So, my immediate response is that one should, by all means, explore themes in your writing if that is what you want. If it isn't, just write a cracking good book and then sit back and wait for the themes to emerge. They will.
Trevose 22 May 2016 at 13:06  
I'll confess I've long either ignored or only given passing thought to "theme" in my fiction. That is, until the last two years. I've since come to believe that understanding the theme — or deeper issue — that is driving your main character can be a tremendous source of energy for your work, as Andrew speaks to in his blog.

I began to better understand theme and what is means to a story reading Cron's Wired for Story. And last night (as luck would have it), I read the extended "look inside" portion of Alan Watt's The 90-Day Screenplay: From concept to polish, which (in spite of its unfortunate title) has an insightful discussion about such things, enough so that I was compelled to order it.

I agree that books, and good ones at that, can be written without deeper themes. I suspect that the "action" genre tends to have less concern with themes. But I also think works without these universal issues, these deeper themes, tend to come and go quickly precisely because they lack any appeal to what it means to be human.
Latieplolo 22 May 2016 at 15:26  
I think that many stories (books, movies, anything) generally fall into a theme without much planning on the part of the writer. With strong characters or an interesting world, these can be good pieces. Anyone who's listened to director's commentary or sat through tedious class discussions of symbolism know that writers often create themes or "say something" without intentionally doing so. But why would you want to pay so little attention to something fundamental in your work? If you care about making something great, something truly memorable rather than just another cheap little book that a few people will read then quickly forget- why not intentionally develop your work on a deeper level? Why would you settle for making something you know is less than your best?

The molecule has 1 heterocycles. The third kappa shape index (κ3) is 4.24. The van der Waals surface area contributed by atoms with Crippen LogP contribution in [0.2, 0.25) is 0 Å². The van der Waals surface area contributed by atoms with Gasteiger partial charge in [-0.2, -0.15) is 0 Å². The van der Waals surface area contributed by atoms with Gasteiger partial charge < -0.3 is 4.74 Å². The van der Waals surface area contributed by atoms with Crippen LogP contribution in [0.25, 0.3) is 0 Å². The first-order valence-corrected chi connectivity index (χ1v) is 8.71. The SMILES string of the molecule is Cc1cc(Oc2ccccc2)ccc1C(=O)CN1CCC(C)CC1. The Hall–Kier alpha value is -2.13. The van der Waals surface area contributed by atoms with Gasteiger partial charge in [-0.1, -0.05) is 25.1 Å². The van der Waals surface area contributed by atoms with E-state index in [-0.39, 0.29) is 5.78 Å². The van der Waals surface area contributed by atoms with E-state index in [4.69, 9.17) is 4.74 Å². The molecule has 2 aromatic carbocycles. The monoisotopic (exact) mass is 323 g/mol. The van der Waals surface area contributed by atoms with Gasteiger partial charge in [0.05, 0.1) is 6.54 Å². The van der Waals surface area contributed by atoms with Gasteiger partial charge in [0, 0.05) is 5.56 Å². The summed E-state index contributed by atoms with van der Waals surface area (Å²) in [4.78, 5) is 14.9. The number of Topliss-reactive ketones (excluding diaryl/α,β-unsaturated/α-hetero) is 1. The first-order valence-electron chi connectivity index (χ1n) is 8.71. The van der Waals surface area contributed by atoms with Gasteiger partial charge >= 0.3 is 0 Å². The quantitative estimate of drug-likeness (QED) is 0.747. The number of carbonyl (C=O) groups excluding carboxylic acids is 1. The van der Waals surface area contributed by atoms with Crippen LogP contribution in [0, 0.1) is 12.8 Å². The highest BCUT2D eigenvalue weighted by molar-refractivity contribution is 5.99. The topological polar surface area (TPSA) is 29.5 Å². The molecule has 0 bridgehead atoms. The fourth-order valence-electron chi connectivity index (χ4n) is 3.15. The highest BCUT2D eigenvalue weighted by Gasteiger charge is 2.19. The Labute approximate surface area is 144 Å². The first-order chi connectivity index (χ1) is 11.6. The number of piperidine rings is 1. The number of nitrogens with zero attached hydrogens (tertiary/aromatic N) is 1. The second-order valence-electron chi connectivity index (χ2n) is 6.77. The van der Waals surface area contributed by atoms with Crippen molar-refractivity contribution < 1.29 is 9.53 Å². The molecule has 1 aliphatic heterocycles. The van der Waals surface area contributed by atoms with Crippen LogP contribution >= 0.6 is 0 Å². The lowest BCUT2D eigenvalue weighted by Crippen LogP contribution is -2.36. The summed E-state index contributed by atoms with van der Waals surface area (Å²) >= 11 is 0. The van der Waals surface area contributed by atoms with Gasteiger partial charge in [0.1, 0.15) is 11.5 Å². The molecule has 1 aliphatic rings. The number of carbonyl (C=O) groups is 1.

Paying attention to theme gives your work a purposeful, professional level of consistency. You should use it to inform everything from the plot to the characters to the metaphors and descriptions you choose. All of my favorite books use this to their great advantage. For example, Hanya Yanagihara's disturbingly good work The People in the Trees only briefly mentions pedophilia, but it echoes throughout the piece. Leaves are described as tender and young, a turtle's pink little tongue reminds the narrator of a boy he knows. The work is saturated with the theme so that, when the climax of the story occurs, it seems inevitable and truly upsetting rather than just gratuitous.